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Preview: Okamiden

Kyle Orland
08.19.10
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Okamiden on the DS manages to capture the painterly art style of the PlayStaton 2's (and then the Wii's) beloved Okami while also adding a heavy dollop of adorableness to the mix. This really comes through in some of the animations, such as tiny wolf god Chibiterasu's darling backflip attack, or the way he flails his paws in mid-air, Saturday-morning-cartoon style, before he falls from a collapsing bridge.
Okami's trademark magical paintbrush is back in the DS game, of course, and the short Gamescom demo showed it being used to manipulate the world in some of the same ways as the original game -- slashing rocks and obstacles in half, circling trees to make them bloom, and building bridges across gaps. Using the stylus to do all these things feels a bit more natural than awkwardly painting with the Wii remote, but was essentially similar.

Gallery: Okamiden (Gamescom 2010) | 12 Photos


My one complaint is that the game still forces you to pause the action to use your magic, after you tap a shoulder button that brings the game scene down from the top screen to the sepia-toned touch screen. The transition interrupts the enjoyable experience of just running around the world (with flowers sprouting in your wake), and can take you out of the moment, albeit in a rather gentle way.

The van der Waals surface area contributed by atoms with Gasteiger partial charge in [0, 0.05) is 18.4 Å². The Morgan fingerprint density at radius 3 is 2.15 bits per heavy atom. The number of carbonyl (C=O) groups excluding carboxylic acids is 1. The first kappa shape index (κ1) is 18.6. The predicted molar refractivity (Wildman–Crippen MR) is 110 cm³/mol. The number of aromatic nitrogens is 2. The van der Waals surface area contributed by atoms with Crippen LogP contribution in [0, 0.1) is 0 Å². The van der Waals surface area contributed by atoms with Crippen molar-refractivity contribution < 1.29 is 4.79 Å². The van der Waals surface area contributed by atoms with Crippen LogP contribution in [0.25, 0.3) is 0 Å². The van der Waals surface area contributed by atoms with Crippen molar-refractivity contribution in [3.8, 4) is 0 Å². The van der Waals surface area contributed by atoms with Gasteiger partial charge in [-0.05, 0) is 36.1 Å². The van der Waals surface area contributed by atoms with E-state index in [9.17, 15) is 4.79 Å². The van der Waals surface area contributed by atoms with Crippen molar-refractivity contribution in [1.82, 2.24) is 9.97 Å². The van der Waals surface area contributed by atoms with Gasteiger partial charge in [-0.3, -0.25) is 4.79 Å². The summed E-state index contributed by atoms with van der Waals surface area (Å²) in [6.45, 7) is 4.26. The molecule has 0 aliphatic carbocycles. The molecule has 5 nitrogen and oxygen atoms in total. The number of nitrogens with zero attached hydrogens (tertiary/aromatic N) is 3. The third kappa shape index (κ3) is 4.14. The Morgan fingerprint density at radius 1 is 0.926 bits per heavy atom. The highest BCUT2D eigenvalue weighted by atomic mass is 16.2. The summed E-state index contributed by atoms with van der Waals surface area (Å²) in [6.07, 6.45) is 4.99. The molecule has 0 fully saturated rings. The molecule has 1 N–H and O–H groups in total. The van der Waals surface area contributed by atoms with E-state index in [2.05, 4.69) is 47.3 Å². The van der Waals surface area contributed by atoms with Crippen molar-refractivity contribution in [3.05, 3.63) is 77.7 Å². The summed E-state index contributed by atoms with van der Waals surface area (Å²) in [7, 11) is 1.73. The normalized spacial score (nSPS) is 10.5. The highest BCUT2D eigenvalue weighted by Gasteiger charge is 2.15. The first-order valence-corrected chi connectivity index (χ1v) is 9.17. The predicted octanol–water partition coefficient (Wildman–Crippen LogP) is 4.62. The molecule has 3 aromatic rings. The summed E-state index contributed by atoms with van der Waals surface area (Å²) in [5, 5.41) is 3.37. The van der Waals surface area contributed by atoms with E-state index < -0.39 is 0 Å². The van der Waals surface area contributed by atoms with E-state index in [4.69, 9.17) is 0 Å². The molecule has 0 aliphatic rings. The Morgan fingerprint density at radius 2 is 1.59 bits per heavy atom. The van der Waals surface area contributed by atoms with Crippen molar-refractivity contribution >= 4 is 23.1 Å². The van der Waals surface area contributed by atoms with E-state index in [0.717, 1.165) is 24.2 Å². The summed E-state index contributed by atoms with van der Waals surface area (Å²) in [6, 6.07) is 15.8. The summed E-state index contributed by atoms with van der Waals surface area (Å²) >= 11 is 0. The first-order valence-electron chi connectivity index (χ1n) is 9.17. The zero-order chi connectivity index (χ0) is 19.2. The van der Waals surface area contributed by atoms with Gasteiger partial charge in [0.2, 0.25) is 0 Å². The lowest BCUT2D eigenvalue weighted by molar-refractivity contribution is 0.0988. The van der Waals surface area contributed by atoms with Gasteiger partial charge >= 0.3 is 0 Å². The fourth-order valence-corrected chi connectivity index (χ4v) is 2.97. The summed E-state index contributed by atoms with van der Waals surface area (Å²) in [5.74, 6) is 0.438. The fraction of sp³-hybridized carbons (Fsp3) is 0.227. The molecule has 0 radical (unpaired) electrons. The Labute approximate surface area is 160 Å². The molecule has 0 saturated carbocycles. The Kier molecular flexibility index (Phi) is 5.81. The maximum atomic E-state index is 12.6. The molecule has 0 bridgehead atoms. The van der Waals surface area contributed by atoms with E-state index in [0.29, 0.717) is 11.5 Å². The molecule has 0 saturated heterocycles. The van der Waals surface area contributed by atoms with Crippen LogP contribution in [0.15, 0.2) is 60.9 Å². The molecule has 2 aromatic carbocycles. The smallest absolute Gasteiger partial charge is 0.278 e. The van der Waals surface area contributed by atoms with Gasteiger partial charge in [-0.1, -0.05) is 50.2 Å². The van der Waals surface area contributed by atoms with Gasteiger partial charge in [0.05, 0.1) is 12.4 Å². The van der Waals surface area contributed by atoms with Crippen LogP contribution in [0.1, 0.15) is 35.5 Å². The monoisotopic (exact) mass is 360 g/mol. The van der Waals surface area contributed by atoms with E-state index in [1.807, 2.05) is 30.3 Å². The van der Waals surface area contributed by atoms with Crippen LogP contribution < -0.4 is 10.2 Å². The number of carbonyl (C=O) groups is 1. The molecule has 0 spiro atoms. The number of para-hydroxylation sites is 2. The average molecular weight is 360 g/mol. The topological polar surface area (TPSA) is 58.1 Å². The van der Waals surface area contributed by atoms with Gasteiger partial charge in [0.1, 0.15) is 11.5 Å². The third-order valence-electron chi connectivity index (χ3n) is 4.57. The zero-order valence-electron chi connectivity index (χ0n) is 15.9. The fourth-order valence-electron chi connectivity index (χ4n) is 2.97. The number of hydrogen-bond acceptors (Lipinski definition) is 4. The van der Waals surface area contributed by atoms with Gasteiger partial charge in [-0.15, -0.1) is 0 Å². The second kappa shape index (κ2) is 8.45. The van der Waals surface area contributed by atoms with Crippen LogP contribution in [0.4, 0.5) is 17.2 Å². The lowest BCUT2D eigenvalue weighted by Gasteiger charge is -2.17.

Gameplay in the Gamescom demo is based around puzzles that use both Chibiterasu and young partner Kuni, who usually rides on his back. The pair can split up with a tap of a button, and are forced to do just that to cross various bridges that are too weak or narrow to be passable together. Chibiterasu is still fully controllable with the d-pad during these splits, but Kuni has to be guided by a magical path drawn by the stylus.

This split is put to good use during a boss battle at the end of the demo, fought against a giant fish that has swallowed some magical seeds that are essential to the health of Kuni's village (of course). Once Chibiterasu has forced the seeds out of the fish's mouth (using a combination of standard attacks and magical slashing), the player has to guide Kuni with the stylus while also protecting him from the fish's disturbingly long, waggling tongue.

It's hard to judge just how well this partner-centric fighting and puzzle-solving will develop from what is essentially a tutorial level, but as a proof of concept Okamiden's Gamescom demo definitely proved that cute, magic-infused Japanese landcape paintings can work on the DS.

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